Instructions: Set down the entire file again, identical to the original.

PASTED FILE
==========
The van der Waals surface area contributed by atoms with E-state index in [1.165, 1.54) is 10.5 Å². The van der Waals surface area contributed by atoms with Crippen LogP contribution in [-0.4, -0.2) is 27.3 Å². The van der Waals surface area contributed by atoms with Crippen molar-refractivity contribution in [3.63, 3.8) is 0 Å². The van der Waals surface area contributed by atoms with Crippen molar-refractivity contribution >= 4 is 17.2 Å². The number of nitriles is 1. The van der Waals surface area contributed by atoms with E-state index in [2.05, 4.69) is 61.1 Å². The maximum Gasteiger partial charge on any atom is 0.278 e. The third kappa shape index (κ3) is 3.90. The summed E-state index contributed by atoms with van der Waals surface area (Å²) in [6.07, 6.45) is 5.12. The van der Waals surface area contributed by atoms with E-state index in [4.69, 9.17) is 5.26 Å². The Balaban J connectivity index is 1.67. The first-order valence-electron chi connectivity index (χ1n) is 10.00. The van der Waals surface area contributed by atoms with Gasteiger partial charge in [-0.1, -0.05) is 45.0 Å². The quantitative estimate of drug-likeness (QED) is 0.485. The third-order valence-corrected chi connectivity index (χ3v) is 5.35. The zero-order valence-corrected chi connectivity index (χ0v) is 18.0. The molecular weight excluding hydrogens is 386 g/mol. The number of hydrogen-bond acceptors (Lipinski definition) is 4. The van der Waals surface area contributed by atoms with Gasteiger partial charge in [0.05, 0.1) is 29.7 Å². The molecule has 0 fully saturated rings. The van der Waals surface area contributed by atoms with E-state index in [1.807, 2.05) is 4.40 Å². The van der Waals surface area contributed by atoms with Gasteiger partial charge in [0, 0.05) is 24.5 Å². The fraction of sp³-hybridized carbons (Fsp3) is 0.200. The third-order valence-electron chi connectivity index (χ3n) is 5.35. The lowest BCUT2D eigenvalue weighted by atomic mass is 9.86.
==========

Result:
The van der Waals surface area contributed by atoms with E-state index in [1.165, 1.54) is 10.5 Å². The van der Waals surface area contributed by atoms with Crippen LogP contribution in [-0.4, -0.2) is 27.3 Å². The van der Waals surface area contributed by atoms with Crippen molar-refractivity contribution in [3.63, 3.8) is 0 Å². The van der Waals surface area contributed by atoms with Crippen molar-refractivity contribution >= 4 is 17.2 Å². The number of nitriles is 1. The van der Waals surface area contributed by atoms with E-state index in [2.05, 4.69) is 61.1 Å². The maximum Gasteiger partial charge on any atom is 0.278 e. The third kappa shape index (κ3) is 3.90. The summed E-state index contributed by atoms with van der Waals surface area (Å²) in [6.07, 6.45) is 5.12. The van der Waals surface area contributed by atoms with E-state index in [4.69, 9.17) is 5.26 Å². The Balaban J connectivity index is 1.67. The first-order valence-electron chi connectivity index (χ1n) is 10.00. The van der Waals surface area contributed by atoms with Gasteiger partial charge in [-0.1, -0.05) is 45.0 Å². The quantitative estimate of drug-likeness (QED) is 0.485. The third-order valence-corrected chi connectivity index (χ3v) is 5.35. The zero-order valence-corrected chi connectivity index (χ0v) is 18.0. The molecular weight excluding hydrogens is 386 g/mol. The number of hydrogen-bond acceptors (Lipinski definition) is 4. The van der Waals surface area contributed by atoms with Gasteiger partial charge in [0.05, 0.1) is 29.7 Å². The molecule has 0 fully saturated rings. The van der Waals surface area contributed by atoms with E-state index in [1.807, 2.05) is 4.40 Å². The van der Waals surface area contributed by atoms with Gasteiger partial charge in [0, 0.05) is 24.5 Å². The fraction of sp³-hybridized carbons (Fsp3) is 0.200. The third-order valence-electron chi connectivity index (χ3n) is 5.35. The lowest BCUT2D eigenvalue weighted by atomic mass is 9.86.